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On the Ethics of A/B Testing

The discussion triggered by Facebook’s mood manipulation experiment has been enlightening and frustrating at the same time. An enlightening aspect is how it has exposed divergent views on a practice called A/B testing, in which a company provides two versions of its service to randomly-chosen groups of users, and then measures how the users react. A frustrating aspect has been the often-confusing arguments made about the ethics of A/B testing.

One thing that is clear is that the ethics of A/B testing are an important and interesting topic. This post is my first cut at thinking through these ethical questions. I am thinking about A/B testing in general, and not just testing done for academic research purposes. Some disclaimers: I am considering A/B testing in general rather than one specific experiment; I am considering what is ethical rather than what is legal or what is required by somebody’s IRB; I am considering how people should act rather than observing how they do act.
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Facebook’s Emotional Manipulation Study: When Ethical Worlds Collide

The research community is buzzing about the ethics of Facebook’s now-famous experiment in which it manipulated the emotional content of users’ news feeds to see how that would affect users’ activity on the site. (The paper, by Adam Kramer of Facebook, Jamie Guillory of UCSF, and Jeffrey Hancock of Cornell, appeared in Proceedings of the National Academy of Sciences.)

The main dispute seems to be between people such as James Grimmelmann and Zeynep Tufecki who see this as a clear violation of research ethics; versus people such as Tal Yarkoni who see it as consistent with ordinary practices for a big online company like Facebook.

One explanation for the controversy is the large gap between the ethical standards of industry practice, versus the research community’s ethical standards for human subjects studies.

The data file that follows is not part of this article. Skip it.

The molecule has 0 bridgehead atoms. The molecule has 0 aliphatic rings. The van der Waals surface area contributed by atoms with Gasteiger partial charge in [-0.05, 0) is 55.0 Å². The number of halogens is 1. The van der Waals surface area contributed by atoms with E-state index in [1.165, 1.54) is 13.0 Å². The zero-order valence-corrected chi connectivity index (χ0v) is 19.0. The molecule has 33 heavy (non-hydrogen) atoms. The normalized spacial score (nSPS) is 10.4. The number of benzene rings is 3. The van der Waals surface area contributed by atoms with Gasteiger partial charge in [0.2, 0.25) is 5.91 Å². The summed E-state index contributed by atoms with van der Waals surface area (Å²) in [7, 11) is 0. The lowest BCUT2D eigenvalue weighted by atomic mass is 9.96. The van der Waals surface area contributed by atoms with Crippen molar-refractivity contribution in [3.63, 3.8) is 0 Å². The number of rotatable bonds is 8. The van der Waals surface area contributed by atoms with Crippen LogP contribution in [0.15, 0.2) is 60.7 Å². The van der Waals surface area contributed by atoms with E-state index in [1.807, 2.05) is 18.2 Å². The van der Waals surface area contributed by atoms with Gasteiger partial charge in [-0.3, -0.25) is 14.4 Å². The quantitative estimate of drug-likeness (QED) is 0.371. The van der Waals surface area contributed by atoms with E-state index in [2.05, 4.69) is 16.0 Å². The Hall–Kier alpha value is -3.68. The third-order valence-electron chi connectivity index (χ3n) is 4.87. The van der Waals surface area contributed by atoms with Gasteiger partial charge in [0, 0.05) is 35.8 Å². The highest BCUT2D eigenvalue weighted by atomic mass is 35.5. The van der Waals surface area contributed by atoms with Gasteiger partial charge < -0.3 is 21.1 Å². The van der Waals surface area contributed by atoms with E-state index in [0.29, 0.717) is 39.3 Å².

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Ethical dilemmas faced by software engineers: A roundup of responses

Two weeks ago I asked for real-life examples of ethical dilemmas in software engineering. Many of you sent responses by email, twitter, and comments. Thank you for taking the time! Here is a quick summary (in no particular order).

Aaron Massey has written a very thoughtful post in response. I encourage you to give it a read. Let me highlight one point he makes in particular that I found very insightful:

Worse, ethics and failure tend to be lumped together, at least in software engineering. When I’ve asked questions similar to Arvind’s in the past, I’ve found that important or noticeable failures are common, but these are not always the most useful for learning ethics. Consider the Therac-25 failure, in which several deaths occurred because of a software engineering failure. While this is a serious failure, I’m not sure it’s fair to say that this is a great example of an ethical dilemma. The developers of the software weren’t tempted to introduce the bug; it was simply an accident of construction. Had they known about this beforehand, it’s likely they would have fixed it. Similar arguments can be made for things like the failed launch of the Ariane-5 or the Mars Climate Orbiter, which are also commonly mentioned. I suppose these are reasonable examples of the need to at least not be totally ambivalent about engineering projects, but they aren’t great examples of ethical dilemmas.

Next, a person who wishes to be anonymous writes by email:

Here’s one that happened to me […] It was the website for a major clothing brand targeted at one gender. They were running a competition for entrants to win one of five of a very cool prize (think iphone or xbox). At the end of the competition management asked us to randomly extract five winners from the database. So we wrote a little script to pull five random entries — it returned 3 of one gender and 2 from the other.

We sent the names up the chain but then head office came back and asked us to redraw as they didn’t want any winners from the non-target gender. We refused based on the Anti-Discrimination Act here in my home state.